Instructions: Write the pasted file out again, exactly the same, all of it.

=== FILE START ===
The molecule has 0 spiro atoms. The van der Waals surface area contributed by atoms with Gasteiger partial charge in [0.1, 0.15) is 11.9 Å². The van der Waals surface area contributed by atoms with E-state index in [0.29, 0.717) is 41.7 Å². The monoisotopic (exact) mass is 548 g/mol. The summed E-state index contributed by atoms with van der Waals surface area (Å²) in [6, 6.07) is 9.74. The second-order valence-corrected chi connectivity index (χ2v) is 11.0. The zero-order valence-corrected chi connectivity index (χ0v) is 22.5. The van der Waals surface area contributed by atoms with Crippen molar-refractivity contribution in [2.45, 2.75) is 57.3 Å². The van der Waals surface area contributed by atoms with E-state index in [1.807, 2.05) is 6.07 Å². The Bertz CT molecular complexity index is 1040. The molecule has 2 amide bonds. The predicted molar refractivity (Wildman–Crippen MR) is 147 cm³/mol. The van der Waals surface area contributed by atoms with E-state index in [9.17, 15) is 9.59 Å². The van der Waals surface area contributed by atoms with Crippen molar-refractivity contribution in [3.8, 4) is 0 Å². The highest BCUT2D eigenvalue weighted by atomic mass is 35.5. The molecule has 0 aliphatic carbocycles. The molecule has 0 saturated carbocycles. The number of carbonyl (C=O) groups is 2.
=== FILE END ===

The molecule has 0 spiro atoms. The van der Waals surface area contributed by atoms with Gasteiger partial charge in [0.1, 0.15) is 11.9 Å². The van der Waals surface area contributed by atoms with E-state index in [0.29, 0.717) is 41.7 Å². The monoisotopic (exact) mass is 548 g/mol. The summed E-state index contributed by atoms with van der Waals surface area (Å²) in [6, 6.07) is 9.74. The second-order valence-corrected chi connectivity index (χ2v) is 11.0. The zero-order valence-corrected chi connectivity index (χ0v) is 22.5. The van der Waals surface area contributed by atoms with Crippen molar-refractivity contribution in [2.45, 2.75) is 57.3 Å². The van der Waals surface area contributed by atoms with E-state index in [1.807, 2.05) is 6.07 Å². The Bertz CT molecular complexity index is 1040. The molecule has 2 amide bonds. The predicted molar refractivity (Wildman–Crippen MR) is 147 cm³/mol. The van der Waals surface area contributed by atoms with E-state index in [9.17, 15) is 9.59 Å². The van der Waals surface area contributed by atoms with Crippen molar-refractivity contribution in [3.8, 4) is 0 Å². The highest BCUT2D eigenvalue weighted by atomic mass is 35.5. The molecule has 0 aliphatic carbocycles. The molecule has 0 saturated carbocycles. The number of carbonyl (C=O) groups is 2.